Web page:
Scott: Our holidays are pretty standard. My Dad’s side gets together on Christmas eve; Santa comes on Christmas Day. Christmas music and coffee while we open gifts. There’s the requisite giant clean-up festival while my mom heads to the kitchen. The NBA will eventually be turned on as the Christmas Day slate is impossible to pass up for any sports fan (shout out for the Cavs game being moved up instead of having to figure out a way to watch it during dinner time). Dinner in the late afternoon—ham and such—eventually evolves into cocktails galore and a game of Cards Against Humanity or Heads Up on the iPad. Either way, fueled by Christmas Ale, it always ends up in plenty of laughs (save for when you have to explain some of the white cards to your mother).
Pat: My mom makes a massive amount of cookies of all different kinds. On Christmas Eve we usually go to church together, then come home and eat an obscene amount of cookies. We drink egg nog with brandy mixed in and everyone opens one present.
Dave: My wife Mary Ellen and I started our own tradition when we got married. Since her family does a Christmas Eve event at night, and my family does a Christmas day event during the afternoon on Christmas, we spend Christmas Eve day eating delicious brunch food that we make, drinking alcoholic milkshakes and binge-watching a pre-selected series.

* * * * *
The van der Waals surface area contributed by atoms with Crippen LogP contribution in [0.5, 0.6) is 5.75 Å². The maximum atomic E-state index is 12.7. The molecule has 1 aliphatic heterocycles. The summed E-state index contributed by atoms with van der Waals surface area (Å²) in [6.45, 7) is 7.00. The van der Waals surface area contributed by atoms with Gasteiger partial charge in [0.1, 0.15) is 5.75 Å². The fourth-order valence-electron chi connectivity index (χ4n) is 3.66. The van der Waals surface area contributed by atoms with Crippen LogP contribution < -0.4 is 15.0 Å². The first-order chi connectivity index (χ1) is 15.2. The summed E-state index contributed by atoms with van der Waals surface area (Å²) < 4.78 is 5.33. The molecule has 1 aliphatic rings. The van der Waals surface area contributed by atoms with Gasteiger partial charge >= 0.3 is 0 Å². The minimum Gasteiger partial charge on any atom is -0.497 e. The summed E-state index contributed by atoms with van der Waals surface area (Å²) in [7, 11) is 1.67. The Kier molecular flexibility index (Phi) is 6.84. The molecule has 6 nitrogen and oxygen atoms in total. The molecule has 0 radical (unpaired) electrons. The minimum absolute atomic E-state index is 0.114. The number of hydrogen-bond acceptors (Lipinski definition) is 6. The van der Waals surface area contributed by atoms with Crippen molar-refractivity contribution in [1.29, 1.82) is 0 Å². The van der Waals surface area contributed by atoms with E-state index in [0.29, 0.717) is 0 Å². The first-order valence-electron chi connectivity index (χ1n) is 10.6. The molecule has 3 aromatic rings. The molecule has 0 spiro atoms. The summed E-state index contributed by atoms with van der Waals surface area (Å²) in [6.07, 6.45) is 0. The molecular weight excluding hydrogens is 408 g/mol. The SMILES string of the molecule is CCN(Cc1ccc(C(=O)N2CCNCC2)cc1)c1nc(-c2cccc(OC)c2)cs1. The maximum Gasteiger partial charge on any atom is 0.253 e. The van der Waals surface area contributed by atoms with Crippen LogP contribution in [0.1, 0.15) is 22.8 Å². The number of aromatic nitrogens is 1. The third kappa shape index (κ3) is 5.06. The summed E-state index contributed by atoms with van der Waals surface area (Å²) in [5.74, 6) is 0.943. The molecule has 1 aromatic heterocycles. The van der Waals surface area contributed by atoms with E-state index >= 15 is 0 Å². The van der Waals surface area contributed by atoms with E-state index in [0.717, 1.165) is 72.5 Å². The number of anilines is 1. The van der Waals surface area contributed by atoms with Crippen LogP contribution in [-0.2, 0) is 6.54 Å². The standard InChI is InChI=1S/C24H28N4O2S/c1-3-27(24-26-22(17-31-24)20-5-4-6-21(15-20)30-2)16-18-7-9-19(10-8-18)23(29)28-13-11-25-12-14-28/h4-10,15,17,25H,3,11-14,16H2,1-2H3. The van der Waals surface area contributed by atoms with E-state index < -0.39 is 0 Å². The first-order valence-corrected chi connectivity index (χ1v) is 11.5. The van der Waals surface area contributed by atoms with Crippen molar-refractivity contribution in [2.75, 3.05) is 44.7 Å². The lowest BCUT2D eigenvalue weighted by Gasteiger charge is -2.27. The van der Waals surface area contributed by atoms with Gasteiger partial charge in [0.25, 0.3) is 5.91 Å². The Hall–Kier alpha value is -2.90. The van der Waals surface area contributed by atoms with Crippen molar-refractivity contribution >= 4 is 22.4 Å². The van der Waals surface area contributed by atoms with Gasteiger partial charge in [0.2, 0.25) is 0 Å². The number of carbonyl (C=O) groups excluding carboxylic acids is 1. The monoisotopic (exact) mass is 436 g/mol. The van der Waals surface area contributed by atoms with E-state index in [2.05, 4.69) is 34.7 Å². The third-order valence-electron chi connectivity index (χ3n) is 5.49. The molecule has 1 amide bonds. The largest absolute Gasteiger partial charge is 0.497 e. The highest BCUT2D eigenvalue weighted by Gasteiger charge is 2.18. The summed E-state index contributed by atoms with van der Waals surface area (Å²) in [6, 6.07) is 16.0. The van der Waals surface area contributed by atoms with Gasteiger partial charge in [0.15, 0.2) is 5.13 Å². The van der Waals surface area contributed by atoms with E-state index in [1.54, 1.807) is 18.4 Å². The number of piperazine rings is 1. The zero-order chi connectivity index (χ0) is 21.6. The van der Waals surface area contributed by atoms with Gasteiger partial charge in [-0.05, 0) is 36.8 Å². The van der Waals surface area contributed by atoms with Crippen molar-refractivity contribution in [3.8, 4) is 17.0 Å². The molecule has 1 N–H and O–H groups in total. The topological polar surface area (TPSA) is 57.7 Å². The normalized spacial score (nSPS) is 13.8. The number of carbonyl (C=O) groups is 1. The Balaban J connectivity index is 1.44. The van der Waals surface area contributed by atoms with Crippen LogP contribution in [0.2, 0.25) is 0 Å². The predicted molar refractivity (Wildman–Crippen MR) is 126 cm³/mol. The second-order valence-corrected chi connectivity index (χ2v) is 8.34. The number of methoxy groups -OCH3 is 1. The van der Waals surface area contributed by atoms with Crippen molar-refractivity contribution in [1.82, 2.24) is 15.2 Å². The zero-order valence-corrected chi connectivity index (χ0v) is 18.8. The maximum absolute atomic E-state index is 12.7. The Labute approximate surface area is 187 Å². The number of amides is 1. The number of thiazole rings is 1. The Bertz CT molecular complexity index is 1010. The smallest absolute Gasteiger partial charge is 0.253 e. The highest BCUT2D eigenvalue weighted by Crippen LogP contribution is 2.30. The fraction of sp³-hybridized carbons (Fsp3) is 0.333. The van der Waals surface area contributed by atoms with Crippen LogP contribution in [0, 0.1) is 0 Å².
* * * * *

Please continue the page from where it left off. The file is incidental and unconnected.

What holiday dish does your family do better than anyone else’s family?
Craig: I don’t know if we do it better, but our Christmas dinner selection is unmatched. We used to do ham and any number of other proteins for Christmas dinner, but now it’s a stuffed tenderloin every single year. A homemade horseradish sauce on the side and other side dishes and it’s everything that Thanksgiving wishes it could be.
Joe: My family’s hanky pankies are the best. It’s a sausage, ground beef and cheese combination on little rye bread slices. They are the family’s favorite food for the holiday and my cousins always make sure we have the hanky pankies.
Michael: One might not consider guacamole to be a traditional holiday fare, but that one would not have tasted the guacamole that my wife makes. It is ridiculously good to the point where it is a required side at every single major family event, and it is ravaged despite the familiarity. Other than that, I’m a sucker for sweet potatoes prepared as if they are a dessert with brown sugar, butter, and marshmallows.